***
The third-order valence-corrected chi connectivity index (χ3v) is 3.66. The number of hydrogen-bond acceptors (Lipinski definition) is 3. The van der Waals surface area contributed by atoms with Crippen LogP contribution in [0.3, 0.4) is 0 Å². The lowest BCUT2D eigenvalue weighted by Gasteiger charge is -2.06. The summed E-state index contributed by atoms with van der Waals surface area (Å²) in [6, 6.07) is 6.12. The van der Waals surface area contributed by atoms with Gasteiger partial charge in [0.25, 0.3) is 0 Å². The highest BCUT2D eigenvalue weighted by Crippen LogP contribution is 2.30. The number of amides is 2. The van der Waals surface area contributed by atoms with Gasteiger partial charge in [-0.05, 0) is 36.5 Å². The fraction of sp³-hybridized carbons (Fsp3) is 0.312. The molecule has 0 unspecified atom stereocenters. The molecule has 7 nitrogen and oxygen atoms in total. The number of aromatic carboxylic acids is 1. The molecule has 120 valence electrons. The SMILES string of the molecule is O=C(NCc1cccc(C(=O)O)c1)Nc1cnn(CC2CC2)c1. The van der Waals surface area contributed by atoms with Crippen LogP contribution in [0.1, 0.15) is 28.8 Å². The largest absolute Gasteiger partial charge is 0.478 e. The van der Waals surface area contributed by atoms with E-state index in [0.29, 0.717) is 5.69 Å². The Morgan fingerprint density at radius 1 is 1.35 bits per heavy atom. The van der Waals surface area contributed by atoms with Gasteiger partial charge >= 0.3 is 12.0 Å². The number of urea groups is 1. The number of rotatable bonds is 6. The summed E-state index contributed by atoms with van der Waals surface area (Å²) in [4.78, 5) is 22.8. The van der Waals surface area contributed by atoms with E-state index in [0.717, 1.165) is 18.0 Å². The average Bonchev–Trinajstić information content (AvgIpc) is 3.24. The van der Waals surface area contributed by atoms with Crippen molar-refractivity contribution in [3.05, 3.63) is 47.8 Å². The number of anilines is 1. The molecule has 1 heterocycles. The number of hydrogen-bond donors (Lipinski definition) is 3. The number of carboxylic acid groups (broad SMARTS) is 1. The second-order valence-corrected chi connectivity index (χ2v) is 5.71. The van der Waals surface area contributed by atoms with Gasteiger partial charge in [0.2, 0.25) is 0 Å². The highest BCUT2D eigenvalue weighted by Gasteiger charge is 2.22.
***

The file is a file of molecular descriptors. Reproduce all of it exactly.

The third-order valence-corrected chi connectivity index (χ3v) is 3.66. The number of hydrogen-bond acceptors (Lipinski definition) is 3. The van der Waals surface area contributed by atoms with Crippen LogP contribution in [0.3, 0.4) is 0 Å². The lowest BCUT2D eigenvalue weighted by Gasteiger charge is -2.06. The summed E-state index contributed by atoms with van der Waals surface area (Å²) in [6, 6.07) is 6.12. The van der Waals surface area contributed by atoms with Gasteiger partial charge in [0.25, 0.3) is 0 Å². The highest BCUT2D eigenvalue weighted by Crippen LogP contribution is 2.30. The number of amides is 2. The van der Waals surface area contributed by atoms with Gasteiger partial charge in [-0.05, 0) is 36.5 Å². The fraction of sp³-hybridized carbons (Fsp3) is 0.312. The molecule has 0 unspecified atom stereocenters. The molecule has 7 nitrogen and oxygen atoms in total. The number of aromatic carboxylic acids is 1. The molecule has 120 valence electrons. The SMILES string of the molecule is O=C(NCc1cccc(C(=O)O)c1)Nc1cnn(CC2CC2)c1. The van der Waals surface area contributed by atoms with Crippen LogP contribution in [0.1, 0.15) is 28.8 Å². The largest absolute Gasteiger partial charge is 0.478 e. The van der Waals surface area contributed by atoms with E-state index in [0.29, 0.717) is 5.69 Å². The Morgan fingerprint density at radius 1 is 1.35 bits per heavy atom. The van der Waals surface area contributed by atoms with Gasteiger partial charge >= 0.3 is 12.0 Å². The number of urea groups is 1. The number of rotatable bonds is 6. The summed E-state index contributed by atoms with van der Waals surface area (Å²) in [4.78, 5) is 22.8. The van der Waals surface area contributed by atoms with E-state index in [0.717, 1.165) is 18.0 Å². The average Bonchev–Trinajstić information content (AvgIpc) is 3.24. The van der Waals surface area contributed by atoms with Crippen molar-refractivity contribution in [3.05, 3.63) is 47.8 Å². The number of anilines is 1. The molecule has 1 heterocycles. The number of hydrogen-bond donors (Lipinski definition) is 3. The number of carboxylic acid groups (broad SMARTS) is 1. The second-order valence-corrected chi connectivity index (χ2v) is 5.71. The van der Waals surface area contributed by atoms with Gasteiger partial charge in [0.2, 0.25) is 0 Å². The highest BCUT2D eigenvalue weighted by Gasteiger charge is 2.22.